Through my professional path, I have had lots of opportunities to teach students whose native language I do not speak. Working with Chinese students brought me some obstacles which I could overcome due to TPR games.
What is TPR?
It stands for Total Physical Response and was developed by Dr James J Asher. If we make a detailed analysis of this method, we will find out that it is based on the way we learn our native language. We have probably noticed how parents speak with their children to make them understand their speech — they use appropriate gestures to give instructions to their kids. And children, in their turn, physically respond to them doing what their parents have told. The same method teachers apply to foreign language learning and use it not only with kids but also with adults whose L1 they do not know. Taking into account the significant role of TPR in second language teaching, here we will introduce effective TPR games for your online lessons with kids.
Though in an online classroom we have a limited space to move around, it is still possible to use TPR for teaching new vocabulary. This works well especially with introducing and practising parts of the body, action verbs and sports. Of course, while presenting new vocabulary we can use flashcards, but showing everything on you is sometimes more memorable, effective and fun for kids. After you have introduced the words, you can ask your students to follow your instructions.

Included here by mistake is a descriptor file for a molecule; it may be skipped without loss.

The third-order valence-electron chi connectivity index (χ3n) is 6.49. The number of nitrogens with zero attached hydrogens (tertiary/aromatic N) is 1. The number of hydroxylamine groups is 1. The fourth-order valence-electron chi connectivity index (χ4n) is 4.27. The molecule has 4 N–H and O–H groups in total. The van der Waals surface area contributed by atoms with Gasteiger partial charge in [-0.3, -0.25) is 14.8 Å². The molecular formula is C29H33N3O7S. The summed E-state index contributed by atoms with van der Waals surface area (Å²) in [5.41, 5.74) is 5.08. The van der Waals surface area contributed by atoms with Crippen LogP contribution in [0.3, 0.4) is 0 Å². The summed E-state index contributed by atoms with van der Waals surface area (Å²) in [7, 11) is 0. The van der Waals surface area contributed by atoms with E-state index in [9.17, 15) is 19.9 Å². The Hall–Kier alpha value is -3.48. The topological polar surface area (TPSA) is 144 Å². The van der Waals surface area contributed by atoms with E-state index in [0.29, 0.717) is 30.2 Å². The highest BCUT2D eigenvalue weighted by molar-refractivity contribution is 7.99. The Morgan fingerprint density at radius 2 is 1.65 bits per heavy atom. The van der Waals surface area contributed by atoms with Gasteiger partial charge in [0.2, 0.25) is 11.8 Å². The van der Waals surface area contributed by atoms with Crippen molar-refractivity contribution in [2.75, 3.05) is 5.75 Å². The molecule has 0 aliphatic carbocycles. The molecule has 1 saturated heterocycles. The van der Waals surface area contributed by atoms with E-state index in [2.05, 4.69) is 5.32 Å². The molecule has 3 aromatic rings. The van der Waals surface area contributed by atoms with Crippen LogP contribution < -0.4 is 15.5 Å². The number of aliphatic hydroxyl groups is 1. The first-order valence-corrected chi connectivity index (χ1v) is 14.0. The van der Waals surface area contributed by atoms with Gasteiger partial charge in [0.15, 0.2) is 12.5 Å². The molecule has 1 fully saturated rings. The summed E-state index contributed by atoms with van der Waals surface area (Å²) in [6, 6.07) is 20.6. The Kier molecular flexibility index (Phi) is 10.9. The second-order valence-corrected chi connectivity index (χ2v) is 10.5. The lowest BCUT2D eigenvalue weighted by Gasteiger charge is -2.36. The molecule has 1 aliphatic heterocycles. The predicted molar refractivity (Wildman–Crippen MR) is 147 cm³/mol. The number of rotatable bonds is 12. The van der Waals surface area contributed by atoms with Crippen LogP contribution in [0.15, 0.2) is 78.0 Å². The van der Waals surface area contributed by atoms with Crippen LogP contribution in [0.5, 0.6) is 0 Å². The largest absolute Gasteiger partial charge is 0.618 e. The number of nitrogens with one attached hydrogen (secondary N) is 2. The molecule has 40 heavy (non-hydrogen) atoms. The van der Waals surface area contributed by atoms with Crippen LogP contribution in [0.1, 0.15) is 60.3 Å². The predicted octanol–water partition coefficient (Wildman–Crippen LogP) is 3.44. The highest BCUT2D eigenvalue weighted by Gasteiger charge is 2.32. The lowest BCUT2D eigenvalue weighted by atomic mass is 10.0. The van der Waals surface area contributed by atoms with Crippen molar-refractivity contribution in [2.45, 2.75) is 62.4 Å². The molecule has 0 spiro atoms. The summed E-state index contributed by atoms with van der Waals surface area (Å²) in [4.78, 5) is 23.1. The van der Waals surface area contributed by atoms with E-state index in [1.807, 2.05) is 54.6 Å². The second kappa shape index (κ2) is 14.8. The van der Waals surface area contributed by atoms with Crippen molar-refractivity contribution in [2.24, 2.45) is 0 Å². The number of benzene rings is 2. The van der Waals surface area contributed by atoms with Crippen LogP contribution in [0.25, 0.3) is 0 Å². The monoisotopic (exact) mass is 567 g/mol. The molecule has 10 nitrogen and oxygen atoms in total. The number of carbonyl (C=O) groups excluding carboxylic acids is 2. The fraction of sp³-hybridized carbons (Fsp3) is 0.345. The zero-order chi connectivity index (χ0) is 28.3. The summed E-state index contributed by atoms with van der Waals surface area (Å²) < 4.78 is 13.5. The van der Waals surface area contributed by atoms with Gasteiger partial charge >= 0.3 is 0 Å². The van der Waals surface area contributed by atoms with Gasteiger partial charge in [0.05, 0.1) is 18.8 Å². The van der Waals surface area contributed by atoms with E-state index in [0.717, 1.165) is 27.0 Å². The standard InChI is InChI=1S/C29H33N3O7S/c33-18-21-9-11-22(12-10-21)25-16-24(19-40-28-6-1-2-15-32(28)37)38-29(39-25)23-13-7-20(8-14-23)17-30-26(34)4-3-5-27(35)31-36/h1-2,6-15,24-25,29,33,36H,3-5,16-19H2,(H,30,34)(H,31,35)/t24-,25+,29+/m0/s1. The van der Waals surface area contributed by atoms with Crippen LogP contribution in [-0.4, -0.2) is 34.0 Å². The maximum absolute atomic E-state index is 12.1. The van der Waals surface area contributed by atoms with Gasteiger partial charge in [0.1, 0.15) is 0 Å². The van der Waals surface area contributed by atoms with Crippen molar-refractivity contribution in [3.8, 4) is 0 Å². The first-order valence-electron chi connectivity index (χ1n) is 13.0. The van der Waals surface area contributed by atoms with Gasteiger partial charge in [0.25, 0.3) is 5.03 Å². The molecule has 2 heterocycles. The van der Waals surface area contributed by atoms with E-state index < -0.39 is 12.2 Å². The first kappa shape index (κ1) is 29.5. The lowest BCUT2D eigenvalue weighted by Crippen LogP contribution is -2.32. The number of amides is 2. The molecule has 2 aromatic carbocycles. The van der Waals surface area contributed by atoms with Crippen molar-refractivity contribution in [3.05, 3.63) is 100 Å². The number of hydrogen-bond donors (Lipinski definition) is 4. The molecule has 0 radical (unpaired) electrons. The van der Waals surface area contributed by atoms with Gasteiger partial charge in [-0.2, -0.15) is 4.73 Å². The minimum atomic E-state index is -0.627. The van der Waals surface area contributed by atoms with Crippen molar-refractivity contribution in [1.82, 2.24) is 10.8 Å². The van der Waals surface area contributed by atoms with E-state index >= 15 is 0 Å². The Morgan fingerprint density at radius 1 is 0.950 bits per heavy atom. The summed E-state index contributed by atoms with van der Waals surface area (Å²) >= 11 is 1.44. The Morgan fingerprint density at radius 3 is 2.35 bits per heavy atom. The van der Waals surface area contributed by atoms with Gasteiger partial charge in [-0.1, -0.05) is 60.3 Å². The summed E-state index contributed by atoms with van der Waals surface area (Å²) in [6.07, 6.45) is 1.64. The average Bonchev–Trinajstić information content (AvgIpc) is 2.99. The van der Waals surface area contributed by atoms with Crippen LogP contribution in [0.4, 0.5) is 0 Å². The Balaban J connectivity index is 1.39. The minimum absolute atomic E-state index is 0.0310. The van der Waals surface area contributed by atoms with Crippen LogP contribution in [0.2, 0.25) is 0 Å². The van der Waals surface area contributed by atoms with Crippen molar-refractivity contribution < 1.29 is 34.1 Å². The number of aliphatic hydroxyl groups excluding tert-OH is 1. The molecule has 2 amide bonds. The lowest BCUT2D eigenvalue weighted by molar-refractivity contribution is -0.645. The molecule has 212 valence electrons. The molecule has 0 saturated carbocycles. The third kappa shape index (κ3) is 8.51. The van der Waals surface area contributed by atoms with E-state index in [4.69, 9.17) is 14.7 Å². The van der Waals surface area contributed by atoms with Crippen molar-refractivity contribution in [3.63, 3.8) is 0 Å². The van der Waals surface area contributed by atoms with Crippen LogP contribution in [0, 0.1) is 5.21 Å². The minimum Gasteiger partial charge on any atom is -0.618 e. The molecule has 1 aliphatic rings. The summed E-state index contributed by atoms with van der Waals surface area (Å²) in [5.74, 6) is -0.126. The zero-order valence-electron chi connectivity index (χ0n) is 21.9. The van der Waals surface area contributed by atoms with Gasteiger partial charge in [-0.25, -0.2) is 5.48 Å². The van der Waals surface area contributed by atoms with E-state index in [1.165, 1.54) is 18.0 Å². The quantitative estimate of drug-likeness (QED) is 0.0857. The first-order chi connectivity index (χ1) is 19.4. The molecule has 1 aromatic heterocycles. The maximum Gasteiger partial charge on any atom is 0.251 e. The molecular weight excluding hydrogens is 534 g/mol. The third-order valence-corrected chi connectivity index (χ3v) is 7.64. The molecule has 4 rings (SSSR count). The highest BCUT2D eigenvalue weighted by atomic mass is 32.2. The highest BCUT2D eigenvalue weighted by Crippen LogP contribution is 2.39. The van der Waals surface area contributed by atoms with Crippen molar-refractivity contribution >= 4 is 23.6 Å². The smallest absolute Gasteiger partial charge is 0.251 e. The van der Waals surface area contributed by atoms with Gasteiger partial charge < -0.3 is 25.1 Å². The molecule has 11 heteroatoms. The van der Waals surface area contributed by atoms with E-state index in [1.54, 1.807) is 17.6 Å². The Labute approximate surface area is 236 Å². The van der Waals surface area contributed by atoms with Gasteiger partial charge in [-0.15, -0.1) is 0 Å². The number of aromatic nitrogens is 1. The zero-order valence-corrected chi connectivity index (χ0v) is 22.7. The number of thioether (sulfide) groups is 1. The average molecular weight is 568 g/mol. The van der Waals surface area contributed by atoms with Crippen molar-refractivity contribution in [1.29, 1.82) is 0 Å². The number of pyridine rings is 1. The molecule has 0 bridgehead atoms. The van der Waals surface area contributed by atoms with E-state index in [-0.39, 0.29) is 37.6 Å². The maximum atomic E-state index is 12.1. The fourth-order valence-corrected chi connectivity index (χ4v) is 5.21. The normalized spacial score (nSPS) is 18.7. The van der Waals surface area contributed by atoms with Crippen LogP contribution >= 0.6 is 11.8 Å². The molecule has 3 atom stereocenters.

- Where is your head?
- Show me your hands.
- Sit down!
- Stand up!
You would ask me: “How can we or our students do these actions if we usually see only upper parts of the body?” I assure you that is possible. All you need is to place the laptop far from you so that you are fully seen on the screen. The student should do the same.
This game is similar to the previous one. However, here the teacher makes deliberate confusions. For example, the teacher says ‘eye’ but points to the fingers. Students’ task is to indicate to the real thing the instructor has said. The same game will work with action verbs and even fruit and vegetables.
This is perfect for practising action verbs and sports. When you have introduced words to your students, divide your classroom into two teams and send each of them corresponding flashcards. Then one student must pantomime the actions on the cards so that his/her team can guess the word. The winner is the team that gives more correct answers than the other. If you are working with individuals, you can play it in pairs. First, you show the action and your student guesses, then he/she pantomimes and you are to guess.
This game is played in pairs. The first player (it can be the teacher) says a word and the second one says the opposite and shows or pantomimes it. For example: wake up — sleep, smile — cry, jump — run, close the book — open the book.
Songs provide not only a good mood and atmosphere in the classroom, but can also be a great tool for practising vocabulary. Here action songs are amazing. They get students to feel the rhythm, sing and do the actions. Due to action songs, your kids will boost their listening and pronunciation skills, enrich their vocabulary and have some fun. Here are some videos that may come in handy.
Action Verbs song: The song will help your kids to learn verbs such as jump, waddle, walk, dance, run, etc.
The teacher says: “Simon says: “Stand up”. The student must carry out only the actions before which the teacher says “Simon says”. For example, if the teacher says “Stand up”, the student must not react. But when he/she says “Simon says, stand up”, the learner must immediately stand up.
Conducting these games at your online classes will create a fun and positive atmosphere and help your students boost their listening, speaking and pronunciation skills.
Let us know in the comments below what TPR games you use in your online classes.